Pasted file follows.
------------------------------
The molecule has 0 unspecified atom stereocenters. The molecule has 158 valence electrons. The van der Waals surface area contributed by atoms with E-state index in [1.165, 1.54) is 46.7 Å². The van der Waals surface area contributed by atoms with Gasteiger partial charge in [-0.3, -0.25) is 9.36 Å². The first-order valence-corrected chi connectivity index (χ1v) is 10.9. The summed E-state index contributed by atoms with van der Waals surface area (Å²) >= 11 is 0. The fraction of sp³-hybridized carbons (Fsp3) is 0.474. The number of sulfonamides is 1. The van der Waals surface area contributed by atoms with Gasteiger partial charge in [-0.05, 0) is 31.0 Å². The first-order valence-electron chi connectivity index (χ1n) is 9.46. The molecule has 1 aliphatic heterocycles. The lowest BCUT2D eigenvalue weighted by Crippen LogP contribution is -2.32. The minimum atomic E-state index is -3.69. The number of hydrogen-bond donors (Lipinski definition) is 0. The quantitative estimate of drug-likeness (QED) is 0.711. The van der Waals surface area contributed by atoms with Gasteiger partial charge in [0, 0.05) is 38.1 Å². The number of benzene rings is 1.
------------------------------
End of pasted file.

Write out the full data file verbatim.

The molecule has 0 unspecified atom stereocenters. The molecule has 158 valence electrons. The van der Waals surface area contributed by atoms with E-state index in [1.165, 1.54) is 46.7 Å². The van der Waals surface area contributed by atoms with Gasteiger partial charge in [-0.3, -0.25) is 9.36 Å². The first-order valence-corrected chi connectivity index (χ1v) is 10.9. The summed E-state index contributed by atoms with van der Waals surface area (Å²) >= 11 is 0. The fraction of sp³-hybridized carbons (Fsp3) is 0.474. The number of sulfonamides is 1. The van der Waals surface area contributed by atoms with Gasteiger partial charge in [-0.05, 0) is 31.0 Å². The first-order valence-electron chi connectivity index (χ1n) is 9.46. The molecule has 1 aliphatic heterocycles. The lowest BCUT2D eigenvalue weighted by Crippen LogP contribution is -2.32. The minimum atomic E-state index is -3.69. The number of hydrogen-bond donors (Lipinski definition) is 0. The quantitative estimate of drug-likeness (QED) is 0.711. The van der Waals surface area contributed by atoms with Gasteiger partial charge in [0, 0.05) is 38.1 Å². The number of benzene rings is 1.